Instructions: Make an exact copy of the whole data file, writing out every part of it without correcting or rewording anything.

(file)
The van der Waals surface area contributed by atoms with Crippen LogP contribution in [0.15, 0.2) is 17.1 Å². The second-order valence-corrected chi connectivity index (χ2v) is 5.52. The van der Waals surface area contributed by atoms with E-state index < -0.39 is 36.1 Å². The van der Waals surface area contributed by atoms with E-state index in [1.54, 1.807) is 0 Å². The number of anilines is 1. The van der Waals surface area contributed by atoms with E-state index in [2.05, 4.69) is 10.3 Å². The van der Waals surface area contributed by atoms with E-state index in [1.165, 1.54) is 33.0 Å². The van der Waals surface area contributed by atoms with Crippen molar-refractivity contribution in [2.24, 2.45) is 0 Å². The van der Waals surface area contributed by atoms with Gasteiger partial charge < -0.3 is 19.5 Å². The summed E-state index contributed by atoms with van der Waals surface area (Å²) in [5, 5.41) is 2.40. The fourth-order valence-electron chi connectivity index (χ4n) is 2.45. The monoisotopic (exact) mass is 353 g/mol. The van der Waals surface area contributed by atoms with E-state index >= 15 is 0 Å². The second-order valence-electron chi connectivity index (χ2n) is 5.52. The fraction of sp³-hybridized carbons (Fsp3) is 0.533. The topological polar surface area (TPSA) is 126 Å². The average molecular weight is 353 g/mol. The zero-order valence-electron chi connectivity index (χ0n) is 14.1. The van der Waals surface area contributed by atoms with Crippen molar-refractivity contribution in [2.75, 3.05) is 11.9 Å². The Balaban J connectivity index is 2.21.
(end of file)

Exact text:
The van der Waals surface area contributed by atoms with Crippen LogP contribution in [0.15, 0.2) is 17.1 Å². The second-order valence-corrected chi connectivity index (χ2v) is 5.52. The van der Waals surface area contributed by atoms with E-state index < -0.39 is 36.1 Å². The van der Waals surface area contributed by atoms with E-state index in [1.54, 1.807) is 0 Å². The number of anilines is 1. The van der Waals surface area contributed by atoms with E-state index in [2.05, 4.69) is 10.3 Å². The van der Waals surface area contributed by atoms with E-state index in [1.165, 1.54) is 33.0 Å². The van der Waals surface area contributed by atoms with Crippen molar-refractivity contribution in [2.24, 2.45) is 0 Å². The van der Waals surface area contributed by atoms with Gasteiger partial charge < -0.3 is 19.5 Å². The summed E-state index contributed by atoms with van der Waals surface area (Å²) in [5, 5.41) is 2.40. The fourth-order valence-electron chi connectivity index (χ4n) is 2.45. The monoisotopic (exact) mass is 353 g/mol. The van der Waals surface area contributed by atoms with E-state index >= 15 is 0 Å². The second-order valence-electron chi connectivity index (χ2n) is 5.52. The fraction of sp³-hybridized carbons (Fsp3) is 0.533. The topological polar surface area (TPSA) is 126 Å². The average molecular weight is 353 g/mol. The zero-order valence-electron chi connectivity index (χ0n) is 14.1. The van der Waals surface area contributed by atoms with Crippen molar-refractivity contribution in [2.75, 3.05) is 11.9 Å². The Balaban J connectivity index is 2.21.